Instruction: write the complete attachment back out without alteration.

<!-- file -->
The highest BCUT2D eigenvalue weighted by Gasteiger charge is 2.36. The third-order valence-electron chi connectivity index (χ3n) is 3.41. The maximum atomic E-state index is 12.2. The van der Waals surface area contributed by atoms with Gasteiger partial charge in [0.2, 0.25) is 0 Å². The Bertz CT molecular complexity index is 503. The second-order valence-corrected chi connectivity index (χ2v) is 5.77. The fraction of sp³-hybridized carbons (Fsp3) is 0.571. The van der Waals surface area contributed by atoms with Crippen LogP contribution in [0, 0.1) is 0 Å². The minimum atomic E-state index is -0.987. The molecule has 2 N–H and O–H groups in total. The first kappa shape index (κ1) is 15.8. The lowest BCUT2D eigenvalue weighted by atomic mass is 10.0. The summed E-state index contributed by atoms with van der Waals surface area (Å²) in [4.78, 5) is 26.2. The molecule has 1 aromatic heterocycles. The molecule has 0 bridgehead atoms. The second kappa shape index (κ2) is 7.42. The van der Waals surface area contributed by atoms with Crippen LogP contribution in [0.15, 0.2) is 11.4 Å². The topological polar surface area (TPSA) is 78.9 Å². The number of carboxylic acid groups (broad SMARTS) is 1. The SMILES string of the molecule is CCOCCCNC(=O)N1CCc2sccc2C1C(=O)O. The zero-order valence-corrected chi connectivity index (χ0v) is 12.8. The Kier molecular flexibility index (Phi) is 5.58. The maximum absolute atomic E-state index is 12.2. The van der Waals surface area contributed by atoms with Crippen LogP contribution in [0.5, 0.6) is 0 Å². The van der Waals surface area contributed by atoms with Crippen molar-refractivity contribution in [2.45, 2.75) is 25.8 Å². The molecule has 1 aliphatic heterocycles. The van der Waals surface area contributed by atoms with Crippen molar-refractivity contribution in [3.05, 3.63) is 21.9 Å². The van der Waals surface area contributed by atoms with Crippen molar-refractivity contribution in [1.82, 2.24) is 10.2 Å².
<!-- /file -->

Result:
The highest BCUT2D eigenvalue weighted by Gasteiger charge is 2.36. The third-order valence-electron chi connectivity index (χ3n) is 3.41. The maximum atomic E-state index is 12.2. The van der Waals surface area contributed by atoms with Gasteiger partial charge in [0.2, 0.25) is 0 Å². The Bertz CT molecular complexity index is 503. The second-order valence-corrected chi connectivity index (χ2v) is 5.77. The fraction of sp³-hybridized carbons (Fsp3) is 0.571. The van der Waals surface area contributed by atoms with Crippen LogP contribution in [0, 0.1) is 0 Å². The minimum atomic E-state index is -0.987. The molecule has 2 N–H and O–H groups in total. The first kappa shape index (κ1) is 15.8. The lowest BCUT2D eigenvalue weighted by atomic mass is 10.0. The summed E-state index contributed by atoms with van der Waals surface area (Å²) in [4.78, 5) is 26.2. The molecule has 1 aromatic heterocycles. The molecule has 0 bridgehead atoms. The second kappa shape index (κ2) is 7.42. The van der Waals surface area contributed by atoms with Crippen LogP contribution in [0.15, 0.2) is 11.4 Å². The topological polar surface area (TPSA) is 78.9 Å². The number of carboxylic acid groups (broad SMARTS) is 1. The SMILES string of the molecule is CCOCCCNC(=O)N1CCc2sccc2C1C(=O)O. The zero-order valence-corrected chi connectivity index (χ0v) is 12.8. The Kier molecular flexibility index (Phi) is 5.58. The maximum absolute atomic E-state index is 12.2. The van der Waals surface area contributed by atoms with Crippen LogP contribution in [0.5, 0.6) is 0 Å². The van der Waals surface area contributed by atoms with Crippen molar-refractivity contribution in [2.45, 2.75) is 25.8 Å². The molecule has 1 aliphatic heterocycles. The van der Waals surface area contributed by atoms with Crippen molar-refractivity contribution in [3.05, 3.63) is 21.9 Å². The van der Waals surface area contributed by atoms with Crippen molar-refractivity contribution in [1.82, 2.24) is 10.2 Å².